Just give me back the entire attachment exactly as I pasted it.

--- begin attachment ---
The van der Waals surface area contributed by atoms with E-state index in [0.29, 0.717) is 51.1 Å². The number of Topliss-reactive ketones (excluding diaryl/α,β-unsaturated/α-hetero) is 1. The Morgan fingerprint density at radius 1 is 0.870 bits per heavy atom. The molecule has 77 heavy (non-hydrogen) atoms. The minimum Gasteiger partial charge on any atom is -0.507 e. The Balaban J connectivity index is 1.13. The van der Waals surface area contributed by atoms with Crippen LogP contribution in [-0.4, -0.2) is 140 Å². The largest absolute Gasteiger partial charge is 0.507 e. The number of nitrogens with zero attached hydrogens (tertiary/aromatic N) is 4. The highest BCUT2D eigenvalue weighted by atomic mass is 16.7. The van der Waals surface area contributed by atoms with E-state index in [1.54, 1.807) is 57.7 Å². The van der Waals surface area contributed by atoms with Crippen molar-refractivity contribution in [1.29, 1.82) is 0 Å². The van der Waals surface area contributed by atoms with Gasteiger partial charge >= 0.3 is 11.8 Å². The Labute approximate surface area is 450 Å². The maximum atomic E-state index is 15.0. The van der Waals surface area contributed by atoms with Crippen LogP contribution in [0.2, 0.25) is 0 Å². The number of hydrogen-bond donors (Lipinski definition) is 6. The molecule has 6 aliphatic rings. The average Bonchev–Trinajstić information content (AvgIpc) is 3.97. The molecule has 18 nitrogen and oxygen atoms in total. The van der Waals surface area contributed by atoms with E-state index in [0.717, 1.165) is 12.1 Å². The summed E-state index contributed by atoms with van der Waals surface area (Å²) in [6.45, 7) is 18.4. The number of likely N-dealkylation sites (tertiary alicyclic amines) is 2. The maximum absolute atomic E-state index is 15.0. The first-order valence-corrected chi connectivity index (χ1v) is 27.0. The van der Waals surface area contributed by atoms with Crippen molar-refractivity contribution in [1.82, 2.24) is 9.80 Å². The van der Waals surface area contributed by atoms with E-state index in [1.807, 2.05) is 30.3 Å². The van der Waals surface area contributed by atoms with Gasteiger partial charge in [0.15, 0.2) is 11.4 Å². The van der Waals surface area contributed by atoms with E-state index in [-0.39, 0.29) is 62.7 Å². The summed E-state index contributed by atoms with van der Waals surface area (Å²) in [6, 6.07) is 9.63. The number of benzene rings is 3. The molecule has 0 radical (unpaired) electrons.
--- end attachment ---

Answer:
The van der Waals surface area contributed by atoms with E-state index in [0.29, 0.717) is 51.1 Å². The number of Topliss-reactive ketones (excluding diaryl/α,β-unsaturated/α-hetero) is 1. The Morgan fingerprint density at radius 1 is 0.870 bits per heavy atom. The molecule has 77 heavy (non-hydrogen) atoms. The minimum Gasteiger partial charge on any atom is -0.507 e. The Balaban J connectivity index is 1.13. The van der Waals surface area contributed by atoms with Crippen LogP contribution in [-0.4, -0.2) is 140 Å². The largest absolute Gasteiger partial charge is 0.507 e. The number of nitrogens with zero attached hydrogens (tertiary/aromatic N) is 4. The highest BCUT2D eigenvalue weighted by atomic mass is 16.7. The van der Waals surface area contributed by atoms with E-state index in [1.54, 1.807) is 57.7 Å². The van der Waals surface area contributed by atoms with Crippen molar-refractivity contribution in [1.29, 1.82) is 0 Å². The van der Waals surface area contributed by atoms with Gasteiger partial charge >= 0.3 is 11.8 Å². The Labute approximate surface area is 450 Å². The maximum atomic E-state index is 15.0. The van der Waals surface area contributed by atoms with Crippen LogP contribution in [0.2, 0.25) is 0 Å². The number of hydrogen-bond donors (Lipinski definition) is 6. The molecule has 6 aliphatic rings. The average Bonchev–Trinajstić information content (AvgIpc) is 3.97. The molecule has 18 nitrogen and oxygen atoms in total. The van der Waals surface area contributed by atoms with E-state index in [0.717, 1.165) is 12.1 Å². The summed E-state index contributed by atoms with van der Waals surface area (Å²) in [6.45, 7) is 18.4. The number of likely N-dealkylation sites (tertiary alicyclic amines) is 2. The maximum absolute atomic E-state index is 15.0. The first-order valence-corrected chi connectivity index (χ1v) is 27.0. The van der Waals surface area contributed by atoms with Crippen molar-refractivity contribution in [1.82, 2.24) is 9.80 Å². The van der Waals surface area contributed by atoms with E-state index in [1.807, 2.05) is 30.3 Å². The van der Waals surface area contributed by atoms with Gasteiger partial charge in [0.15, 0.2) is 11.4 Å². The van der Waals surface area contributed by atoms with E-state index in [-0.39, 0.29) is 62.7 Å². The summed E-state index contributed by atoms with van der Waals surface area (Å²) in [6, 6.07) is 9.63. The number of benzene rings is 3. The molecule has 0 radical (unpaired) electrons.